Thursday, 8 October 2009

It's a jungle out there...

I haven't been around as much as would like to.
I have read my blogs I follow, but didn't have
enough time to comment.

Little Dragon just started to go to a nursery for
two and a half hours a day. In the afternoon, so
my day is broken up into short intervals. He is
loving it and first day was without a drama. Just
a simple "Bye mum!". Completely different from
his sister, who sent me on a right guilt trip with
a proper scream, holding to my leg till I ran in

And now again, although without the dramas, I
feel guilty. I feel guilty for having to pretend it's
all going to be fine soon. But I don't know if it will
be fine.

Cirwen has been bullied at school and after school
on the way to the bus stop. One day, during a lunch
break, a group of kids through plastic bottles and
stones at her. Nothing actually hit her, but she was
upset and scared. She is constantly pushed to the end
of the queue at lunch, so she is late for lessons.
Another day she called me in tears, as one boy through
a stone after her with insults, and threatened to beat
her up. Yesterday she got into a fight with another girl.

These incidents have been reported to the headmistress
and some steps have been taken. Cirwen will attend
a lunch club, where they have a separate room to eat
and hang during breaks. She has an assigned "buddy",
an older girl who will help her resolve such situations.

It's all good, but is it a right course of action? The school
separated the victims of bulling. Yet I haven't heard what
they going to do with the bullies. Shouldn't those hooligans
be separated from the healthy minded kids?!

This way, the school created a group of children, who now
will be marked as victims. A easy target. They might have
as well stick a sign on their heads saying "hit me!".

Some of the bullying goes after the children leave the premises.
Obviously, there is nothing teachers can do about it. My hands
however, are tied too. If i come and pick her up everyday, she'll
gain another label of a "baby", "sissy" or whatever they call it now.
I have to keep sending her to school and just hope she will be far
away from those she knows are nasty.

She puts her brave little face on and she goes to school. Because
she likes it, she likes the teachers and she likes her new friends
she made. Yet, I can see, there is a little bit of fear, of what bad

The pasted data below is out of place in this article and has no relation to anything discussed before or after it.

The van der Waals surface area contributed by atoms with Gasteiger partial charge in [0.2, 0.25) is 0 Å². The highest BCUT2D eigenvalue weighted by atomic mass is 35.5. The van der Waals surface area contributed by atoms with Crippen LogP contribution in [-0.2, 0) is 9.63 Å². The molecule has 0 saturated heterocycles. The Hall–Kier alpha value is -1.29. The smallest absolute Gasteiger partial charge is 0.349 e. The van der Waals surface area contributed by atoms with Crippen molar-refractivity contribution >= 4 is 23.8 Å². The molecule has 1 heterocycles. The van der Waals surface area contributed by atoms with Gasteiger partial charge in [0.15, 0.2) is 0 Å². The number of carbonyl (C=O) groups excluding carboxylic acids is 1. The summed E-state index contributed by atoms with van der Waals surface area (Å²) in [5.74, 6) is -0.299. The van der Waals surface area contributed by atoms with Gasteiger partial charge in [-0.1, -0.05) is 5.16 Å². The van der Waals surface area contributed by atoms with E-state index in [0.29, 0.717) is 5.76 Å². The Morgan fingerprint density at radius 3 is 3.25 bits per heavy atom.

might happen as well. Although, both my husband and myself
told her to stand up and don't wait for the first punch any more.
No one likes to be hit. Even bullies.

We'll see. The lunch club and the "buddy" have just been
introduced on Monday. We'll see how it will affect her life.

We'll see. Yet, I still feel guilty. For choosing this school,
(although others wouldn't be any better), for my determination,
to teach Cirwen live independently, for saying it's going to be
better, for telling her now to fight for herself even with fists.

For not telling her earlier - it's a jungle out there...


  1. What you describe brings back memories of what it was like to attend a predominately White school in 1960's America; it was hell.

    I don't know if segregating students is better, it may be safer but in the long run if bullies are not told that, "Their behavior is unacceptable", won't they just continue the behavior?

    In spite of the labels, I don't think I could refrain from escorting my child when others throw objects at them.

    I find it very discouraging that even today, we continue with behaviors that allow an individual or group to feel better about themself by denigrating others. That parents teach this to their children; perpetuating hatred and bigotry.


  2. You know, while its got to be hard for Cirwen, I can only think of what it was like when I was at school. Bullies are bullies - they will pick on whoever they can.

    The reason doesn't matter. Only that they see someone weaker or different.

    I wish those kids who are perceived as 'different' were not just segregated and 'protected', but taught that their differences are actually ok. Its cool to be individual. Its cool to not be like other people. Geez, if we could teach kids that, then they'd be able to laugh in the face of the bullies, who, afterall, are just preying on the fear they can generate.